An employee may be asked to complete a general purpose financial report. This report is one that broadly shows the financial information pertaining to the business in question and is designed to be offered to all types of readers, not a specific group. When composing this type of report, an employee needs to know what it is commonly used for and what information goes into writing it correctly.
General Purpose Financial Report
A general purpose financial report is a general report that shows all of the financial information that pertains to a business. This is done to meet all of the needs of the readers, rather than those of a specific group of readers, such as investors, shareholders, business executives or budget planners. The name, general purpose financial report, indicates the report is a general observation of the company’s finances.
Common sections in a general purpose financial report include income statements, which cover income from investors and sales, cash flow statements, which cover all of the operational expenses the business has in order to operate and a balance sheet that shows how much the business owns as assets and how much it owes in liabilities.
Total estimates of various sections, such as expenses, assets and liabilities, also are offered in the general purpose financial report. For example, the company may have a long list of monthly expenses, which is needed to operate the business to its full potential. Instead of listing all of the expenses on several pages, the general purpose financial report offers total sums, so readers can see exactly how much is being spent each month.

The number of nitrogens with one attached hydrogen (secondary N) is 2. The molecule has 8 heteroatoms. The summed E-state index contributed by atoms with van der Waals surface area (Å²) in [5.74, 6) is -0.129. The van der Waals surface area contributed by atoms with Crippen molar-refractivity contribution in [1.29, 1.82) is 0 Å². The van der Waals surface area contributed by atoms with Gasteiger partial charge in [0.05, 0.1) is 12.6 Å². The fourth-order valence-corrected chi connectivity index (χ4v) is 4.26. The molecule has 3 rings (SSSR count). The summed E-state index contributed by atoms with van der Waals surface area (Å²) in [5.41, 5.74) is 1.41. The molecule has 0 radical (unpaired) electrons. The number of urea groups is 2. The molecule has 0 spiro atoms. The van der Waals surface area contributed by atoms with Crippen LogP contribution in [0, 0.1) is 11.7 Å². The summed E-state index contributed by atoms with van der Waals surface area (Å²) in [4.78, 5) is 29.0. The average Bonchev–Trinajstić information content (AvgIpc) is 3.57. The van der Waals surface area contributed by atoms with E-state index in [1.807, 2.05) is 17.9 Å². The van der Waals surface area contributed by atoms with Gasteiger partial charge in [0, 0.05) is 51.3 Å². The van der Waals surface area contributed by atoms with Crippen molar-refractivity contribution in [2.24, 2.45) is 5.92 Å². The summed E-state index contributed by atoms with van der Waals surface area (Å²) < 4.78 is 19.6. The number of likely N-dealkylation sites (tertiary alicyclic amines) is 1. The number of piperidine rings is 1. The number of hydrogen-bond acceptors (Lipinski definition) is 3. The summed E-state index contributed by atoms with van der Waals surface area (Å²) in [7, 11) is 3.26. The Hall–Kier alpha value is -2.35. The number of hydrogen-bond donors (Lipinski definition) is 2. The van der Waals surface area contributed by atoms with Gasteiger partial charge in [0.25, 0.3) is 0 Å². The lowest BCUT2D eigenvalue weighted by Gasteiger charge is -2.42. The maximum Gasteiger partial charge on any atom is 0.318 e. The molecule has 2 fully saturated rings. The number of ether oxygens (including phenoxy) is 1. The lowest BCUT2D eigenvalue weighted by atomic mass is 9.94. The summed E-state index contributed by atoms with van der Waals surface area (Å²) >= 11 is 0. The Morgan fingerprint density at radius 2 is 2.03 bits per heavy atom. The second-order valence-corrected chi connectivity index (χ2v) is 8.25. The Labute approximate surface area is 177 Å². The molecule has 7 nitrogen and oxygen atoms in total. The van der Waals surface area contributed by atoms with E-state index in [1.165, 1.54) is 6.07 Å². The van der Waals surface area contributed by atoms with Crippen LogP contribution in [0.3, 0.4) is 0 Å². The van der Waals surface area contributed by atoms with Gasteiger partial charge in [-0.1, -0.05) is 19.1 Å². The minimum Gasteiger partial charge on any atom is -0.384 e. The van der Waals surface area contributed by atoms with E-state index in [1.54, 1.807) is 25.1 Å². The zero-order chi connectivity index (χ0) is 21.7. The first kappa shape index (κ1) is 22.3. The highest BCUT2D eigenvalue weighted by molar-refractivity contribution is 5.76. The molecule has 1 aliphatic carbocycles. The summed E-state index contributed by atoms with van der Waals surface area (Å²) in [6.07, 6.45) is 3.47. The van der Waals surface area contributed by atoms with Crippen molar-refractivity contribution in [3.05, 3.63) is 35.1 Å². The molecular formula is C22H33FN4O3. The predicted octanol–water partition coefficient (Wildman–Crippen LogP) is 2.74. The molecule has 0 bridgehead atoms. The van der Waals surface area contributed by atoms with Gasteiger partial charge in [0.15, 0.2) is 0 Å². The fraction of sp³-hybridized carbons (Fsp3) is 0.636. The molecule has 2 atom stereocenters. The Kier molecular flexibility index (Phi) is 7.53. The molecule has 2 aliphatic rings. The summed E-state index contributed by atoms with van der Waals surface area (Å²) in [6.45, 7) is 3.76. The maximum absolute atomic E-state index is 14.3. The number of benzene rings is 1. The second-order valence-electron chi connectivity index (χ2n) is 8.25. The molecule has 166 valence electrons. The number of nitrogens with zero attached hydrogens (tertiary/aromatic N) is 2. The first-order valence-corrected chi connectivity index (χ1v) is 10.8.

There are numerous readers for a general purpose financial report, which means that it has several purposes. Shareholders and investors may analyze the information and data in the report to determine how the business is doing financially and whether investments made in the business are wise investments. If the report reaches the public, the public may read the report to see how the business is spending its money internally and to see how much the business is earning on products or services. Business executives may analyze the general purpose financial report to see if any changes need to be made to the budget to eliminate liabilities or cut expenses.
Based in Toronto, Mary Jane has been writing for online magazines and databases since 2002. Her articles have appeared on the Simon & Schuster website and she received an editor's choice award in 2009. She holds a Master of Arts in psychology of language use from the University of Copenhagen in Denmark.